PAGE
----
The Evolution of Earth Day

Anna Sturgeon, Staff writer

Each year, on April 22, we celebrate the beautifuly diverse planet we call home.  As of 2020, earth day became 50 years old.  

During the 1900s, Americans consumed vast amounts of harmful chemicals, gasses, plastics, and more. Industry spewed out thick smoke and sludge with no regard to the consequences it would have, and air pollution was the favored smell of progress.  America was oblivious to environmental concerns and how it affected not only the environment, but them as well.  This all began to change in 1962, when Rachel Carson’s Silent Spring (a New York Times Bestseller) hit the world.  Over 500,000 copies were sold raising public awareness for living things, the environment, and the in-ignorable connections to pollution.  

Senator Gaylord Nelson, became concerned about the rabidly deteriorating environment in the U.S.  He became inspired by the the student anti-war movements.  The Senator created teach-ins on collage campuses, during April 22 (between spring break and finals) to maximize the student participation.  The day’s events spread, and was renamed Earth Day.  Things kicked off from there, inspiring 20 million Americans to take action against the 150 year impacts of damages caused.  Earth Day only grew from there.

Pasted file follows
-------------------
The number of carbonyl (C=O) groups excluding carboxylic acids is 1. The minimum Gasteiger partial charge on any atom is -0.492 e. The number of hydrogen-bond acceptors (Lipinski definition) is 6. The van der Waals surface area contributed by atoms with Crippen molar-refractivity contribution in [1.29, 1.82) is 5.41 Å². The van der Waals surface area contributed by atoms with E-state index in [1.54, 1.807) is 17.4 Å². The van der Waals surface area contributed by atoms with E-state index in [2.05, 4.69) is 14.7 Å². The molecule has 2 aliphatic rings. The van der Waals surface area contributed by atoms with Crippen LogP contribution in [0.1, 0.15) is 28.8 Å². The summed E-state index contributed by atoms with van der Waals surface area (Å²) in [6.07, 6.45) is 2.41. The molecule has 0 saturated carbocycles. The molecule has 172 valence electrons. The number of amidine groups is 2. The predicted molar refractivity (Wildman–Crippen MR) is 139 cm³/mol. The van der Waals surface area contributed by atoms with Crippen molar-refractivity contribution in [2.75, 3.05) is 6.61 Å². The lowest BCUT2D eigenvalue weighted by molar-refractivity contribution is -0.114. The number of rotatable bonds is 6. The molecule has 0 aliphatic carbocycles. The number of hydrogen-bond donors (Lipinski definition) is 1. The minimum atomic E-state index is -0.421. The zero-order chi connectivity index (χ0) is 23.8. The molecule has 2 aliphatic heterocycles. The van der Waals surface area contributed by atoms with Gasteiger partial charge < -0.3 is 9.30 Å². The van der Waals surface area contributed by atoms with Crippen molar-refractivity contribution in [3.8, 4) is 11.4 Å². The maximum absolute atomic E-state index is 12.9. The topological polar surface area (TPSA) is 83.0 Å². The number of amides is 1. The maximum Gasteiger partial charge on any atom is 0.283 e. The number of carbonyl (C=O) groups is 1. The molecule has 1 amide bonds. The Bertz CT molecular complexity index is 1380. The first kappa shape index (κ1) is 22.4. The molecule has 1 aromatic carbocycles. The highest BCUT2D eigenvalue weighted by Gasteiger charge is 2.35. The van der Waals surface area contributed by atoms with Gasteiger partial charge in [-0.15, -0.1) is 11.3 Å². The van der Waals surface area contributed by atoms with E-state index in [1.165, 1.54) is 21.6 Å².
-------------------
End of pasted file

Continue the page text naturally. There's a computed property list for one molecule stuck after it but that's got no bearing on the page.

In 1990, Denis Hays organized another major environmental campaign.  Only this time, it went global.  200 million people from 141 countries took part in the holiday.  As of 2000, Earth Day had 5,000 environmental groups in 184 countries.  Hundreds of people joined in Washington DC to hold a First Amendment Rally expressing their want for quick and effective solutions to global warming and clean energy.  Even through the 2010 challenges of the disbelief in climate change, Earth Day prevailed through the creation of EARTHDAY.ORG.  Today, Earth Day is marked by over a billion people each year, all fighting for clean and healthy environments.